Class AA Far West Regional: Déjà Vu all over again as Aquinas takes on Lancaster

The second step to getting back to the Carrier Dome for the Irish will be getting past Lancaster in the Far West Regional. Lancaster beat the Irish 9-0 last year in the same game. (Photo: CHRISTOPHER CESERE)

BY PAUL LIOTTI

When a student-athlete dons a white helmet with a maroon clover leaf on the sides, expectations are set very high.

Anything less than a sectional title is unacceptable.

So when Aquinas won its 11th title in 13 years — and 15th overall — this past weekend in a 49-18 thumping of McQuaid, it was just another day at the office.

“I told the kids to not overlook what you have accomplished so far (winning sectionals), because there are 68 teams in Section V and only five won a title,” coach Derek Annechino said. “But be prepared because the accomplishment of winning Sectionals is an expectation at Aquinas. Now we need to move toward the ultimate goal which is winning States. And we need to stay focused on that goal.”

The Irish (9-1/No. 7 NYSSWA) will take their workmanlike effort and high expectations into Saturday’s Class AA Far West Regional in Clarence to take on Lancaster, a team that ended Aquinas’ state title hopes last year with a 9-0 defeat.

Kickoff is set for 3:15 pm, or 30 minutes after the conclusion of the Class D Far West Regional between Alexander and Clymer/Sherman/Panama.

VIEW MORE CHRISTOPHER CECERE PHOTOS HERE. 

The Legends (9-1/No. 7 NYSSWA) are Section VI’s three-time VI Class AA champion and last year’s state runner up, losing to Troy in the State Finals. So they, too, have unfinished business.

Lancaster has rolled over its competition this season, losing just once to Bennett/Olmsted/Middle Early College/East 42-35 in Week 4.

“They play an up-tempo game, but not one that runs a play every 15 seconds,” Annechino said. “But they run their plays based upon how you line up against them. The get to the line, make the call and then run the play.”

When the Legends to run their called play, it’s primarily on the ground. But the Irish can’t sleep on the aerial game.

“When you take away the run, they are more than capable of beating you with the pass. So they can be pretty balanced,” Annechino said. “Our key will be to get them in second- down and third-down and long and make them throw.”

Last week in a rematch against Bennett, Lancaster’s game plan was to not match Bennett play-for-play as they tried in Week 4. Instead, the game plan was to control the ball and the clock and keep the Bennett offense off the field. It worked swimmingly, as the Legends rode off with a 17-6 win and the title.

Annechino and his staff know that’s the recipe his Lancaster counterparts will be cooking up this week.

“They are going to try to control the ball and keep it away from our offense like they did against Bennett this past weekend,” he said. “Bennett is known as a strong offensive team and Lancaster held the ball and ground it out. It’s what we expect them to do again this week against us.”

Even though the two teams met just 12 months ago, there isn’t too much familiarity from what Aquinas saw last year to this year personnel-wise.

“Teams change so much from year to, but they graduated a bunch of their skill players from last year so this year’s team is essentially a new team,” Annechino said.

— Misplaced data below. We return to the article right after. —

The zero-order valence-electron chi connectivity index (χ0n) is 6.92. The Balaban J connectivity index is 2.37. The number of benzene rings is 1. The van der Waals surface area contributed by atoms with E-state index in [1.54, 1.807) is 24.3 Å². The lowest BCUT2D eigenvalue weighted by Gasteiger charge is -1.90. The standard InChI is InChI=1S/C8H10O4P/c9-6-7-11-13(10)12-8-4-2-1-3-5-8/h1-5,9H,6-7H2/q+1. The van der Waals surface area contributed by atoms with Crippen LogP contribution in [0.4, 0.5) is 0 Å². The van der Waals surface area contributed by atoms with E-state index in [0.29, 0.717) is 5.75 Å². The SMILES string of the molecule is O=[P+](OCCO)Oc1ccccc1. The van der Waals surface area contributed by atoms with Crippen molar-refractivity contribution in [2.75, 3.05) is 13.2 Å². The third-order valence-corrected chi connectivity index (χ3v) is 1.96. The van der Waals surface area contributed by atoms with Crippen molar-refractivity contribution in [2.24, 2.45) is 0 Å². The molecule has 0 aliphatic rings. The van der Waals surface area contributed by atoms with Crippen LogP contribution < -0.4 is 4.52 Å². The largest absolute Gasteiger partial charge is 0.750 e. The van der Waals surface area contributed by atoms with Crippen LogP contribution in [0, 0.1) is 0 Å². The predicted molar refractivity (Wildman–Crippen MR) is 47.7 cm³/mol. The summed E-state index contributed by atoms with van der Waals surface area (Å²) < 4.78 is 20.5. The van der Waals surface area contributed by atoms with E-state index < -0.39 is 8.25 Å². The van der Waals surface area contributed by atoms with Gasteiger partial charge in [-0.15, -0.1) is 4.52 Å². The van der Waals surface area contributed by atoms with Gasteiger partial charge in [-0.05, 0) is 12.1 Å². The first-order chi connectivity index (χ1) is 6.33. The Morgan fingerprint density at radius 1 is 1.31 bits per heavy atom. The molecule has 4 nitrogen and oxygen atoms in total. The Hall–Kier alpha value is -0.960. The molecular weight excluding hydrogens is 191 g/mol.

Which cannot be said for the Irish, who, outside of sophomore quarterback Tyler Szalkowski, are loaded with seasoned multi-year starters, including a senior-laden group of players on both sides of the line and at the skilled positions such as running backs Caron Robinson and Damon Montgomery and receiver Kobe McNair.

The only question mark is McNair, who is finishing up concussion protocol from an injury he sustained in the semifinal win over Pittsford. McNair’s absence was felt in the finals as the AQ passing game was uncharacteristically non-existent. Against McQuaid, Szalkowski completed just five-of-11 passes for 74 yards and three interceptions, well off the 212-yards-per-game he averaged coming into the game.

But it didn’t really matter that the passing game was off the table in the blowout win, because the offensive line opened huge holes all night long and the ground game was in full swing, totaling 255 yards on 38 carries with Reuben Torres (22-156 yards) and Robinson (10-116) leading the way.

“Having Caron back is a big plus for us. Even with his cast (on his healing broken hand), he’s explosive and can get downfield,” Annechino said. “And our line is experienced and is playing very well together, as they have all season.”

Defensively, the hard-hitting Irish defenders made life miserable for McQuaid and Pittsford in the last two games, holding very experienced skill players in both games well under their averages. Against McQuaid, the secondary delivered hit after bone-crushing hit, which affected McQuaid’s usual high-percentage precision passing game, and limited the Knights to just 13 completions in 31 attempts for 145 yards. On the ground, McQuaid only managed 110 yards on 29 carries, with 34 coming on the last four plays of the game.

“The one thing I’ll say about our kids is they are tough as nails. When we’re on defense, they want to make you think twice about going over the middle or carrying the ball. They are going to make you pay for it when you do,” Annechino said.

Which is exactly what the Irish are banking on this week: An explosive offense, a hard-hitting defense and an experienced team chomping at the bit for a little revenge as they continue their quest for their eighth state title.

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